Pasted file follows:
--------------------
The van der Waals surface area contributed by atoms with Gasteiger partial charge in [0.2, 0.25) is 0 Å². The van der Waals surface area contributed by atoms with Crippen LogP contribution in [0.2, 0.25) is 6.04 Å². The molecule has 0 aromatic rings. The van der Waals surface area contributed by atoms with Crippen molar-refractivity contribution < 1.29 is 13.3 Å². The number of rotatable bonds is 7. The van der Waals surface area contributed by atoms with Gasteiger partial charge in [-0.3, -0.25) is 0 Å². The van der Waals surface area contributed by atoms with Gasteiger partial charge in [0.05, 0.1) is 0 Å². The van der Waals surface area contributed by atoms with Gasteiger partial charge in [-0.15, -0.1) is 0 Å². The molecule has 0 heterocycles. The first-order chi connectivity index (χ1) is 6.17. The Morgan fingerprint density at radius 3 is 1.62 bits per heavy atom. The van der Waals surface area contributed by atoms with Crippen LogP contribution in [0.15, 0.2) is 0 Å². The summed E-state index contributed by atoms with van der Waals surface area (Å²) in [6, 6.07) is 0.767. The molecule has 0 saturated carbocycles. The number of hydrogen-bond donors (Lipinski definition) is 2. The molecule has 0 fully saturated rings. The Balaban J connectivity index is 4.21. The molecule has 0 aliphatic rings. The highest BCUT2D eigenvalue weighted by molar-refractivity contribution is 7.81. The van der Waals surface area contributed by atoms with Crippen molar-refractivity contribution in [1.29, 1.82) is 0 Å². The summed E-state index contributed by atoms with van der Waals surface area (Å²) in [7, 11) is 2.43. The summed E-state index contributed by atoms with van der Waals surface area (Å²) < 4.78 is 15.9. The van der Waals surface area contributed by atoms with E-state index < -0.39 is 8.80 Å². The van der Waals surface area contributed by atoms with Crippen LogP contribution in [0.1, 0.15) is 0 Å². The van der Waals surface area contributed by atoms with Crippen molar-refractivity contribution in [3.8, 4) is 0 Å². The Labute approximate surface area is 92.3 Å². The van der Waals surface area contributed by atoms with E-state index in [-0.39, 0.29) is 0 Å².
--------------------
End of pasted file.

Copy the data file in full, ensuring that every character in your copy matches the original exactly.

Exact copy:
The van der Waals surface area contributed by atoms with Gasteiger partial charge in [0.2, 0.25) is 0 Å². The van der Waals surface area contributed by atoms with Crippen LogP contribution in [0.2, 0.25) is 6.04 Å². The molecule has 0 aromatic rings. The van der Waals surface area contributed by atoms with Crippen molar-refractivity contribution < 1.29 is 13.3 Å². The number of rotatable bonds is 7. The van der Waals surface area contributed by atoms with Gasteiger partial charge in [-0.3, -0.25) is 0 Å². The van der Waals surface area contributed by atoms with Gasteiger partial charge in [0.05, 0.1) is 0 Å². The van der Waals surface area contributed by atoms with Gasteiger partial charge in [-0.15, -0.1) is 0 Å². The molecule has 0 heterocycles. The first-order chi connectivity index (χ1) is 6.17. The Morgan fingerprint density at radius 3 is 1.62 bits per heavy atom. The van der Waals surface area contributed by atoms with Crippen LogP contribution in [0.15, 0.2) is 0 Å². The summed E-state index contributed by atoms with van der Waals surface area (Å²) in [6, 6.07) is 0.767. The molecule has 0 saturated carbocycles. The number of hydrogen-bond donors (Lipinski definition) is 2. The molecule has 0 fully saturated rings. The Balaban J connectivity index is 4.21. The molecule has 0 aliphatic rings. The highest BCUT2D eigenvalue weighted by molar-refractivity contribution is 7.81. The van der Waals surface area contributed by atoms with Crippen molar-refractivity contribution in [1.29, 1.82) is 0 Å². The summed E-state index contributed by atoms with van der Waals surface area (Å²) in [7, 11) is 2.43. The summed E-state index contributed by atoms with van der Waals surface area (Å²) < 4.78 is 15.9. The van der Waals surface area contributed by atoms with E-state index < -0.39 is 8.80 Å². The van der Waals surface area contributed by atoms with Crippen LogP contribution in [0.1, 0.15) is 0 Å². The van der Waals surface area contributed by atoms with Crippen molar-refractivity contribution in [3.8, 4) is 0 Å². The Labute approximate surface area is 92.3 Å². The van der Waals surface area contributed by atoms with E-state index in [-0.39, 0.29) is 0 Å².